How performance of integrated systems of reaction and separation relates to that of parallel and sequential configurations

Abstract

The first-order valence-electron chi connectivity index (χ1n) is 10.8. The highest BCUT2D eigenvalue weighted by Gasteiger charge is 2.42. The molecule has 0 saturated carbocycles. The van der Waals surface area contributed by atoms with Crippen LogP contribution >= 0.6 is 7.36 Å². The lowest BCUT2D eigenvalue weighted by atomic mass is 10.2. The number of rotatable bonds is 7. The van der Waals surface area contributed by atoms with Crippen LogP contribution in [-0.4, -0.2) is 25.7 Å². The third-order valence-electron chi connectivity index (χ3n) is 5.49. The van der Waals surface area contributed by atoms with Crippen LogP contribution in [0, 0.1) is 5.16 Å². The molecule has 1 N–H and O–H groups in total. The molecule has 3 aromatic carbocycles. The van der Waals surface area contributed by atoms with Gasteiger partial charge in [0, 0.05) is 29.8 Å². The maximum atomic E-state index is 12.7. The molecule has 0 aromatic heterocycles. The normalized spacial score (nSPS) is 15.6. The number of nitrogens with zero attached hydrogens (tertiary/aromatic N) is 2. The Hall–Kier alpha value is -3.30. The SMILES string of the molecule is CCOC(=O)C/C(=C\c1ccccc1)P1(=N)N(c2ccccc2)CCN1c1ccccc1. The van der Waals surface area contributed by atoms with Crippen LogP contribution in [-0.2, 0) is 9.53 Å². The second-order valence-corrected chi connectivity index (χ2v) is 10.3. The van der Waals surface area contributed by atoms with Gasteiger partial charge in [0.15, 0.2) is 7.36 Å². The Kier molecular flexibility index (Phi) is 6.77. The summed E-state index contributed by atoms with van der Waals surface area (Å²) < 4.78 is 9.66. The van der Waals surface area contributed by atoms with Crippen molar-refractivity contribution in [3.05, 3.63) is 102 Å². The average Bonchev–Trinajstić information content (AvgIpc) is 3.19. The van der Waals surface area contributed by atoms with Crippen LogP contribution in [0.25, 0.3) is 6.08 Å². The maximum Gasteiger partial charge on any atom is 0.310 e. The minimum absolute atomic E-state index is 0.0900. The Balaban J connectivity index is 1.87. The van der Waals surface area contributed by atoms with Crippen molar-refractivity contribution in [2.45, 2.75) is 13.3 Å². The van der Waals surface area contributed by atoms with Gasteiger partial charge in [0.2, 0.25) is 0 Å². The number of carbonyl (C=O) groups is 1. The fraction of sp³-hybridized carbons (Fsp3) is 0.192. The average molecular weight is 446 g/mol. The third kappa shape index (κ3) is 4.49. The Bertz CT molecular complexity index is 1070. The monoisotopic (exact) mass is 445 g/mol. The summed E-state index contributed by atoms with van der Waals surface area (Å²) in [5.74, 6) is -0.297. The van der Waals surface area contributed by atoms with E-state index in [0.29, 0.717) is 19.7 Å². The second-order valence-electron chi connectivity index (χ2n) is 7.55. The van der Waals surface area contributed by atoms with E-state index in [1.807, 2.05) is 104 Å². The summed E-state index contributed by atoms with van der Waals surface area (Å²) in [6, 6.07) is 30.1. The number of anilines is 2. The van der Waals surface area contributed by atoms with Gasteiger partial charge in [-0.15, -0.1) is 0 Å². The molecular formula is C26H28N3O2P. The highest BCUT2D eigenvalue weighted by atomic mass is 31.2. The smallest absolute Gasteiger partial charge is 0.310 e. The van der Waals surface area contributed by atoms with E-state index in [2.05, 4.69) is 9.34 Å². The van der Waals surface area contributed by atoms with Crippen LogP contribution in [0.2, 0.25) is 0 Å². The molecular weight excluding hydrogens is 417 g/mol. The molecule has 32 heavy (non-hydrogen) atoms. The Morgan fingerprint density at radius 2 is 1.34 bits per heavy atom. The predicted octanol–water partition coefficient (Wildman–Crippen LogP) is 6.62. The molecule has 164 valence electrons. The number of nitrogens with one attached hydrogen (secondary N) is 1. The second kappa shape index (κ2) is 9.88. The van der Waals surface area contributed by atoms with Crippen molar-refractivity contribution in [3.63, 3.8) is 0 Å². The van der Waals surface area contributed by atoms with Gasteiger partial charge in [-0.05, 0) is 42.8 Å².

Given the thermodynamic and kinetic limitations which often constrain the extent of chemical reactions and post-reactional separation processes, and therefore constrain the yield and the degree of purity of the resulting products, integration of reaction and separation in a single unit has been under the scope of several bioengineering researchers in recent years. It is the aim of this work to compare the performance of a cascade of N reactor/separator sets, either in series or in parallel, with that of an integrated reaction/separation unit. In order to do so, a Michaelis-Menten reaction in dilute substrate solutions (i.e. a pseudo ®rst order reaction) was considered to take place in either con®guration and, under the same reaction and separation conditions, comparison of the performance and ef®ciency of these con®gurations was made in terms of fractional recovery of pure product, total time required to achieve such recovery and rate of recovery. It was concluded that: (i) the series combination of reactor/separator sets yields better results, both in terms of fractional amount of product recovered and time required to do so, than the parallel combination; and (ii) the integrated approach is much more timeand cost-effective than plain cascading, thus making it very attractive from an economic point of view. List of symbols A Interfacial area of the separator (m) C Molar concentration (mol mÿ3) i Generic i-th reactor/separator unit (i ˆ 1; 2; . . . ;N) kcat;f ®rst order intrinsic kinetic constant for the forward reaction (sÿ1) kcat;r ®rst order intrinsic kinetic constant for the reverse reaction (sÿ1) kmt Mass transfer coef®cient (m s ÿ1) Keq Equilibrium constant of the reaction (±) Km;S Dissociation constant of the enzyme/substrate complex (mol mÿ3) Km;P Dissociation constant of the enzyme/product complex (mol mÿ3) k1 Lumped ®rst order rate constant in the forward direction (sÿ1) kÿ1 Lumped ®rst order rate constant in the reverse direction (sÿ1) n Number of moles (mol) n̂ Number of moles at the outlet stream of the separator constituted by a mixture of R and P (mol) n Number of moles at the outlet stream of the separator constituted by pure P (mol) N Total number of reactor/separator sets S Substrate P Product r Reaction rate (mol mÿ3 sÿ1) t Time (s) v Molar volume (m molÿ1) V Volume of the reactor (m) vmax;f maximum rate of reaction in the forward reaction (mol mÿ3 sÿ1) vmax;r maximum rate of reaction in the reverse reaction (mol mÿ3 sÿ1) kcat;r ®rst order intrinsic kinetic constant for the reverse reaction (sÿ1) Greek letters a integration constant (±) v substrate conversion …v ˆ CP CS† m algebraic stoichiometric coef®cient n extent of depletion by chemical reaction (±) f extent of depletion by physical separation (±) X dimensionless parameter (±) Subscripts eq equilibrium conditions E enzyme i generic reactor (i ˆ 1; 2; . . . ;N) L liquid phase P product par parallel combination rxn reaction S substrate ser series combination spn separation tot total A.L. Paiva, F.X. Malcata (&) Escola Superior de Biotecnologia, Universidade CatoÂlica Portuguesa, P-4200-072 Porto, Portugal The authors would like to acknowledge ®nancial support provided by JNICT through programs CIENCIA (grant BD/2081/ 92-IF, PhD fellowship) and PRAXIS XXI (grant BD/5568/95, PhD fellowship; and project 2/2.1/BIO/34/94 ± Extractive Biocatalysis, research grant). tot,N total number of reactor/separator sets 0 initial conditions Superscripts dimensionless variable 1 Introduction Transformation of substrate(s) into the corresponding product(s) is the aim of any reactional process. However, owing to thermodynamic and/or kinetic constraints, the yield and purity of the product(s) at the outlet of the reactor does not always attain the levels desired and, for this reason, biochemical reactors have been traditionally followed by separation units, designed in attempts to maximize such levels. Since the costs associated with post-reactional processing of biochemicals are usually high, alternative approaches, such as cascading sets of reactors/separators, have also been proposed and employed by many researchers when trying to improve the processing performance. Given that such analyses generally focus only on sets of reactors/separators used in sequential fashion without considering the hypothesis of their parallel use, one major goal of this work was, thus, to study whether cascading reactor/separator sets in parallel does (or does not) provide better results than in series. On the other hand, attempts to alleviate limiting factors, such as the high product inhibition and low volumetric productivity that are typical of biochemical processes, have led in the last two decades to comprehensive studies of integrated systems rather than sequential ones [1±7]. Integration can be seen as the limiting situation of cascading when the total number of sets tends to in®nite, and entails the possibility of continuously (and immediately) removing the product(s) formed during reaction and, consequently, improving effectiveness of separation since bulk concentrations are not allowed to build up. Such practice is, therefore, expected to reduce the aforementioned costs usually associated with post-reaction separation. Examples of integrated approaches which have recently been selected for biochemical processes encompass (but are not limited to) integrated liquid-liquid systems [8±10], integrated vapor-liquid systems [11±17], integrated supercritical ̄uid systems [18, 19], integrated solid-liquid systems [20±28] and integrated solid-gas systems [29±32]. A comprehensive review of applications of integration in biochemical processes has been provided elsewhere [33]. Laane et al. [1] and Tramper et al. [2] have claimed that reaction coupled with in situ separation brings about kinetic enhancements in the case of biochemical processes. However, such claim tends only to consider the point of view of the reaction rather than that of the overall process, constituted by both reaction and separation. Paiva and Malcata [4] have later demonstrated that integration of reaction and separation does not provide a true thermodynamic enhancement if Gibbs' free energy is used as quantitative measure because of its nature of state function (i.e. with changes that are independent of path). However, it was also demonstrated that, once physical separation is achieved on the molecular level right upon chemical reaction has taken place, integration decreases kinetic limitations via prevention of bulk mixing of product with (unreacted) substrate [6]. In spite of the complexity associated with modelling and prediction of behaviour in the case of integrated approaches, the actual decrease in the total manufacture cost of the product arising from lower reaction times (and thus lower capital investments in smaller reactors able to effect a given conversion of substrate) coupled with separation to a higher extent (and thus lower separation costs in a posteriori less intensive separation processes) may overcome this drawback. In order to maintain the analysis mathematically tractable throughout this study, the limiting ®rst order behaviour of a generic enzyme-catalyzed reaction was considered. The model system selected consists in a reaction that follows a 1:1 stoichiometry, which is in agreement with the current trend of bioprocess intensi®cation brought about by increasing substrate concentration to the highest degree possible (which also avoids use of solvents that add to downstream separation problems). The performance of a cascade of N similar reactor/separator sets (both in series and in parallel) was then compared with that of an integrated reaction/separation unit. Such comparison was made both in terms of the fractional amount of pure product recovered, its rate of recovery and total time (time of reaction plus time of separation) required to achieve the same extent of conversion and separation. 2 Mathematical development Let us consider a chemical transformation of substrate (S) into product (P) occuring via an enzyme-catalyzed reaction according to the following Michaelis-Menten reversible mechanism assumed to satisfy quasi-equilibrium conditions at all times: E‡ S ƒ! ƒ Km;S ES ƒ! ƒ kcat;f kcat;r EP ƒ! ƒ Km;P E‡ P ; …1† where Km;S and Km;P are the dissociation constants of the enzyme/substrate complex and the enzyme/product complex, respectively, and kcat;f and kcat;r are ®rst order, intrinsic kinetic constants for the forward and reverse reaction, respectively. Under this postulated mechanism, the following rate expression can be derived [34]: r ˆ vmax;f CS Km;S ÿ vmax;r CP Km;P 1‡ CS Km;S ‡ CP Km;P ; …2† where r denotes the reaction rate, CS and CP represent the molar concentration of substrate and product, respectively, and vmax;f and vmax;r represent the maximum rates of reaction in the forward and reverse direction under saturation conditions of enzyme, and are given by: vmax;f ˆ kcat;f CE;tot; vmax;r ˆ kcat;rCE;tot ; …3† where CE;tot denotes the total concentration of catalytic sites; if the enzyme contains only one catalytic site per molecule, then CE;tot is equal to the total concentration of enzyme. If we now assume that both the concentrations of substrate and product are very small (and remain as such) when compared with the Michaelis-Menten parameters Km;S and Km;P, respectively, then their contribution to the denominator of Eq. (2) is negligible; this equation may thus be simpli®ed to: r ˆ k1CS ÿ kÿ1CP ; …4† which is typical of ®rst order reversible reactions, where kl and kÿl can be viewed as lumped ®rst order rate constants de®ned as vmax;f=Km;S and vmax;r=Km;P, respectively. One necessary condition for chemical equilibrium corresponds to r ˆ 0 which, in view of Eq. (4), implies that: k1CS;eq ˆ kÿ1CP;eq ; …5† where subscript eq denotes equilibrium conditions; upon algebraic rearrangement, Eq. (5) can take the form: k1 kÿ1 ˆ CP;eq CS;eq ˆ Keq ; …6† where Keq is the equilibrium constant of the reaction. Combination of Eqs. (4) and (6) then gives: r ˆ k1 CS ÿ CP Keq : …7† In view of the stoichiometry apparent in Eq. (1), one can also write: CS;0 ‡ CP;0 ˆ CS ‡ CP ; …8† where subscript 0 denotes initial conditions; if, as usual, no products are initially present (i.e. CP;0 ˆ 0), then, at any time, Eq. (8) becomes: CP ˆ CS;0 ÿ CS : …9† Combination of Eqs. (7) and (9) yields: r ˆ k1 1‡ 1 Keq CS ÿ k1CS;0 Keq : …10† Consider now a batch stirred tank reactor (which will eventually be a part of a combination of multiple identical reactors) where the aforementioned biochemical reaction is brought about. The mass balance to substrate S in said reactor takes the form: …ÿmS†VirfCSg ‡ dnS dt ˆ 0 ; …11† where mS denotes the algebraic stoichiometric coef®cient of substrate S (equal to ÿ1 in our case), V denotes the (useful) volume of a reactor, subscript i refers to the i-th reactor, nS denotes the number of moles of S and t denotes the time of reaction. Using Eq. (10) in Eq. (11), one gets: